Screenshot of a fight between Belladonna, Tormentor, Oddball, and The Imp

The gameplay consists of up to four opponents in a closed 3D room fighting to kill one another one-by-one using gory special moves known as "Thrill Kills". The four attack buttons correspond to each character's arms and legs, while attacks are blocked by standing still or by holding down the guard button. Double tapping in any direction allows players to dash. Each character has four throws, including a "Swap Throw", which causes the player who performs it and the opponent to switch places, and a "Hold Throw", which pins opponents down in front of the character that performs it. Characters can also perform both high and low counter hits. [1]

Instead of the usual life bar, characters have a "kill meter" that increases with each successful attack performed. Whichever character fills this meter first must use a Thrill Kill on one other opponent of their choice, which kills them and removes them from the round. The manner of the kill depends on the button input upon grabbing the other character. The round then repeats without the defeated character, with the character who performed a Thrill Kill in the prior round earning a small boost to their kill meter at the start of the round. This continues until there are two fighters left, and whichever fighter's kill meter fills up first wins, triggering a final, character-specific death animation. [2] [3]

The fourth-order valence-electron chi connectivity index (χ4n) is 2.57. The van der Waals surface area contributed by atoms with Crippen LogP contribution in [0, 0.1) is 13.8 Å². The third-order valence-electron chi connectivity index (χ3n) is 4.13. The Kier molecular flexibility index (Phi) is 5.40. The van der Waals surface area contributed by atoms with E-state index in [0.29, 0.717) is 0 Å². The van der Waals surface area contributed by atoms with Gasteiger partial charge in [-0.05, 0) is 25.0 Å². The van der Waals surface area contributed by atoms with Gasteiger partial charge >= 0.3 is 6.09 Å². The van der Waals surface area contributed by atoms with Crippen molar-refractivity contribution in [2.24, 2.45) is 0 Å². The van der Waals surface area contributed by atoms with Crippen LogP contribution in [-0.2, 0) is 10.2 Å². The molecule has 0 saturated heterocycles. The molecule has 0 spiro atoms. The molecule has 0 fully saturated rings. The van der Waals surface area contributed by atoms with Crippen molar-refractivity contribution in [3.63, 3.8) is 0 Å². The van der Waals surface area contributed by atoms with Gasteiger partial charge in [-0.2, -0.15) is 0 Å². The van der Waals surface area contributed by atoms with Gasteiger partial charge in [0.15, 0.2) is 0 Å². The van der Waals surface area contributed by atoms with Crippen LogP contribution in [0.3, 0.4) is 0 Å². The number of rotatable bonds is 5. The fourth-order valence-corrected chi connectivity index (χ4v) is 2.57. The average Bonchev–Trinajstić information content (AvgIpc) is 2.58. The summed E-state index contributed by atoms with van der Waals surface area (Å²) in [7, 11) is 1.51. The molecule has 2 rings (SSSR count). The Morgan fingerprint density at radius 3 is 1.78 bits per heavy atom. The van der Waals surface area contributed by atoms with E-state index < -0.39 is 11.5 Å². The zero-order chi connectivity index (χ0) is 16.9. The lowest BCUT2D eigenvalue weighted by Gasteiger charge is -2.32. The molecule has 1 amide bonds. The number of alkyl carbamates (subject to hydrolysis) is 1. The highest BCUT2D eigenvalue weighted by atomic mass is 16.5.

Players can choose from four different modes. "Arcade Mode" puts players through eight stages against computer-controlled opponents, the first six of which are four-player matches, while the latter two are one-on-one battles against the characters Judas and Marukka, respectively. "Versus Mode" allows players to fight with up to three other players or computer-controlled fighters. In order to play with all four players, players required the PlayStation Multitap. [4] "Team Mode" splits players into two teams, with each team sharing a single kill meter. "Training Mode" is a single-player mode which allows players to test individual characters' moves on a computer opponent; performing each move in a character's moveset in this mode unlocks a fifth costume for the character. [1] Stages include Dante's Cage, the Crematorium, Sacrificial Ruins, Chamber of Anguish, the Lavatory, Insane Asylum, Slaughterhouse of Flesh, Sewer of Styx, Sinner's Cell, and Homicide Avenue. [5]